So much of what we do at the Milwaukee Art Museum depends on volunteers. In the Curatorial department, most of my volunteers are college interns. These dedicated students are willing to give their time and energy to us in exchange for the experience of working at the Museum.
Over the past ten years, I have supervised over 100 interns. At times I have had as many as eleven interns at once! Their enthusiasm and intelligence are invigorating. Most interns commit to working 10-15 hours a week for a semester. Sometimes they intern for college credit, but just as often not. I have had interns stay and help me for years after their coursework is done—which is wonderful, because they can work on long-term projects and mentor new interns.
Although most of the interns we have at the Milwaukee Art Museum are from Milwaukee-area schools such as UW-Milwaukee, Alverno College, Marquette University, Mount Mary College, and Carroll University, I have worked with interns from all over the country—and one from Poland. In fact, my interns represent 45 different schools. Here is just a sampling:
UW-Madison; UW-Parkside; UW-Stevens Point; UW-Whitewater; Lawrence University (Appleton, Wisconsin); St. Norbert College (De Pere, Wisconsin); Boston University; Calvin College (Grand Rapids, Michigan); Colorado College; Duke University (Durham, North Carolina); Kent State University (Kent, Ohio); New York University; Princeton University; Tulane University (New Orleans); University of Colorado-Boulder; University of Michigan-Ann Arbor; University of Notre Dame; Virginia Tech; Washington University (St. Louis, Missouri).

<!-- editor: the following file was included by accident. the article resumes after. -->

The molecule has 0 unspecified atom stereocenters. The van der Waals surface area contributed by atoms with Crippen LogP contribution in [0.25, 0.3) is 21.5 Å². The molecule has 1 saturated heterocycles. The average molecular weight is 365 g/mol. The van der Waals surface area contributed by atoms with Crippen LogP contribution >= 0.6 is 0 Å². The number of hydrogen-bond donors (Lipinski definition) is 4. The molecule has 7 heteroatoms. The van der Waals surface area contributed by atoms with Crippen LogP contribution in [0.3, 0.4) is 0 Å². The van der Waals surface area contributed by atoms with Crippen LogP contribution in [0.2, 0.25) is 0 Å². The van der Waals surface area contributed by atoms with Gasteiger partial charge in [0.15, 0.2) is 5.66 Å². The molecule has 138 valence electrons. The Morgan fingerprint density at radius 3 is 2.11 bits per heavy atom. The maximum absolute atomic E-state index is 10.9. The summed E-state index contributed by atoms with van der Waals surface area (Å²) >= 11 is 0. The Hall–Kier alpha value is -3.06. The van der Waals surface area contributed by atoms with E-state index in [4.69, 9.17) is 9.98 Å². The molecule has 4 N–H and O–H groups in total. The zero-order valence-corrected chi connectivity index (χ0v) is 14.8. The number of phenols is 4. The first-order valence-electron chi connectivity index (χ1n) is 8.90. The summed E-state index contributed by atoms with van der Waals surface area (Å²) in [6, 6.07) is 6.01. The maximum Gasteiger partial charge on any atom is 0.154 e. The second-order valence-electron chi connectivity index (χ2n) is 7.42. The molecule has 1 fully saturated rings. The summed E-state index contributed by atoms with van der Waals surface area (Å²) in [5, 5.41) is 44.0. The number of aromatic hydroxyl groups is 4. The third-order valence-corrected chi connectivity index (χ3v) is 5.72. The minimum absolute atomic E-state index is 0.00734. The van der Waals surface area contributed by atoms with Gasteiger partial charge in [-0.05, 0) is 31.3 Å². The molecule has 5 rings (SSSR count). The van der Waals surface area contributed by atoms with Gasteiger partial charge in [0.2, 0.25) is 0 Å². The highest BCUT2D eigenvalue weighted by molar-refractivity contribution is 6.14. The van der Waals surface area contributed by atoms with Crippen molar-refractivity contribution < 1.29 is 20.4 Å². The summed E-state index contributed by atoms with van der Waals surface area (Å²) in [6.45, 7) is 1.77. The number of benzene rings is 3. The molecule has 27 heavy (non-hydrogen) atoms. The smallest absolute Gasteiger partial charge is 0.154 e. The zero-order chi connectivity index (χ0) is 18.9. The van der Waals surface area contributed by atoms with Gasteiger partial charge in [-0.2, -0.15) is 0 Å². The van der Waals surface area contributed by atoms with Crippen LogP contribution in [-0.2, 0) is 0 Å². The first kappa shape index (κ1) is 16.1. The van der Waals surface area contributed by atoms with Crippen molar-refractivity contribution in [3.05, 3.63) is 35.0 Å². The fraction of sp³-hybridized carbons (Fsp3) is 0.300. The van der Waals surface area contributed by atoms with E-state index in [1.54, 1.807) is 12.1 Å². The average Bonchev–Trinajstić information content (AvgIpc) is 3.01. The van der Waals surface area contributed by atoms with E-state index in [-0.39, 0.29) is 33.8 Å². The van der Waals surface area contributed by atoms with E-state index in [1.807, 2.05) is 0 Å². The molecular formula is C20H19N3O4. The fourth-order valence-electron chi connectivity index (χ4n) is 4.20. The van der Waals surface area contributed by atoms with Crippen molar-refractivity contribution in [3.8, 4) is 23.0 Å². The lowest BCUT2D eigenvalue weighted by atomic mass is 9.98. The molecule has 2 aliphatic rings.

Although most interns are art history majors, that is not always the case. We have seen students majoring in subjects such as English, History, Studio Art, and Marketing.
So what do interns do in the European department? A little bit of everything…
They help with administrative tasks such as mailings and copy documents for meetings.
They design flyers and make nametags for events. They help at lectures and parties by greeting guests and answering questions.
They sit at tables at summer festivals to promote upcoming exhibitions.
They do research on the collection, compile lists of objects for exhibitions, and fact check for publications.
Right now we are conducting a massive effort to enter search terms into our collection database so that when you type in “dog” you get works related to dogs. Who is working on this time-consuming project that requires knowledge of art history? Interns! We couldn’t do half of what we do without their help.
Catherine Sawinski is the Assistant Curator of Earlier European Art. When not handling the day-to-day running of the European art department and the Museum’s Fine Arts Society, she researches the collection of Ancient and European artwork before 1900.